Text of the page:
FB: Sure, you'll see a pretty good coincidence of the enemies that Amnesty International goes after and the interests of both the United States and British governments. Let's take an older example – apartheid in South Africa under the former criminal regime in South Africa. Amnesty International refused adamantly to condemn apartheid in South Africa. Despite my best efforts while I was on the board, and other board members, they would not do it. They are the only human rights organization in the entire world to have refused to condemn apartheid in South Africa. Now they can give you some cock-and-bull theory about why they wouldn't do this. But the bottom line was that the biggest supporter, economic and political supporter of the criminal apartheid regime in South Africa was the British government, followed by the United States government. And so no matter how hard we tried, no matter what we did, they would not condemn apartheid in South Africa. Now I just mention that as one among many examples.
When I tried to work with the Amnesty International chapter down in Puerto Rico, they had invited me to go down there to speak – they're separate from AI USA – they invited me, I met them, they came to our convention, I worked with them. I helped get the AI USA general meeting to adopt two resolutions dealing with the human rights situation in Puerto Rico, as well was the deplorable condition of Puerto Rican political prisoners in U.S. jails. They then asked me down there to give the keynote address on the right of Puerto Rican political prisoners to be treated as prisoners of war. Amnesty International London and New York did everything humanly possible to sabotage and prevent and interfere with my trip to Puerto Rico, and my ability to get up there and give that keynote address.
So again, on Israel, I could give you twenty years of what they've done to try to sabotage, interfere with, prevent, cover up on Israel. Of course the worst instance is well known, and that's the Kuwaiti dead babies report. I was on the AI USA board at that time, it was the late Fall of 1990 and, as you know, we were on the verge of going to war. There was going to be a debate coming up in the United States Congress, and a vote. And at the end of November or so, mid-November, since I was a board member, I got a pre-publication copy of the Amnesty report on the Iraqi invasion of Kuwait. So I immediately read through this report and it was sloppy, it was inaccurate – even its statement of applicable law. It did not seem to me that it had gone through the normal quality control process.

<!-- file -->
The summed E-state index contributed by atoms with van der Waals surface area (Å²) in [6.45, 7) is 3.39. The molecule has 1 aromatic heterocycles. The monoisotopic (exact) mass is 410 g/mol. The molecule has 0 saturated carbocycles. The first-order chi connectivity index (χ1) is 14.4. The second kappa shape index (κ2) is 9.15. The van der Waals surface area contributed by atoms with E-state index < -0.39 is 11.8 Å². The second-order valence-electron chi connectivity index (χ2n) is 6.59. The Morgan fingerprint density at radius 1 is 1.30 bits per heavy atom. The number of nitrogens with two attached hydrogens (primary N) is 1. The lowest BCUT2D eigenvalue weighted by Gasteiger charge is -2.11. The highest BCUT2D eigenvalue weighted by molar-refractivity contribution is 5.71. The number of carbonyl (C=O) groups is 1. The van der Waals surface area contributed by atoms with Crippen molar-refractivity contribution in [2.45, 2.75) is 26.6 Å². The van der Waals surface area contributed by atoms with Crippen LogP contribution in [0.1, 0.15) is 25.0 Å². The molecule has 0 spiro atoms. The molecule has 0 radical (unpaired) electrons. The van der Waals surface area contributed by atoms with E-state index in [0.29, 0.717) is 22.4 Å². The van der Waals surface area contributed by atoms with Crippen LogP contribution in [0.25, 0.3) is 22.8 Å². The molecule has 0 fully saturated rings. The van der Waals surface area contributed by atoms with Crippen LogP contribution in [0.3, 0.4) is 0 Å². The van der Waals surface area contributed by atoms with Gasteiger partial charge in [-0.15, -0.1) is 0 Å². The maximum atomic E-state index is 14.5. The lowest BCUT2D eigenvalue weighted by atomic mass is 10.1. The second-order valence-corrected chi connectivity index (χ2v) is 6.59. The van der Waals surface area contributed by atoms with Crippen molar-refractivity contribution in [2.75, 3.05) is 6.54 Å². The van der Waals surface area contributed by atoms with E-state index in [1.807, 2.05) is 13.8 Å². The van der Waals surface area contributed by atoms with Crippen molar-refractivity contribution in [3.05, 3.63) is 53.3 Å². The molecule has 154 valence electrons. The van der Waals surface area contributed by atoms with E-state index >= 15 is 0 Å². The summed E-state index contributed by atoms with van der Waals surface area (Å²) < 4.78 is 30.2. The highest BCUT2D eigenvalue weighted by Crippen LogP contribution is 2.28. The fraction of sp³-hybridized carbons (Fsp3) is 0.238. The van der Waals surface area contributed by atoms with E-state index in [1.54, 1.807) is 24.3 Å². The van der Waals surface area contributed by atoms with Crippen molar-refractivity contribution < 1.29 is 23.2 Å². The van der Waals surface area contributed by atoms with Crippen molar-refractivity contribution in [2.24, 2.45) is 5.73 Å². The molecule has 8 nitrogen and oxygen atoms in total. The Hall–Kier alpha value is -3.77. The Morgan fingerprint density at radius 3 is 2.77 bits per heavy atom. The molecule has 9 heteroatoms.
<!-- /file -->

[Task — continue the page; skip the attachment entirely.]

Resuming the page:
As for the allegation about the Iraqi soldiers taking babies out of incubators and putting them on the floor of the hospital where they died, I didn't know if that was true or not, but it certainly sounded very sensationalist to me. And as a result of that, I made an effort to hold that report back for further review, on those grounds that I gave to you. I also enlisted a fellow board member for the same reason, and he and I both tried, and I made the point, even if this story about the dead babies is true, it's completely sensationalist, and it is simply going to be used in the United States to monger for war, and could turn the tide in favor of war. And so you know, we really need to pull back on this, further review, more study.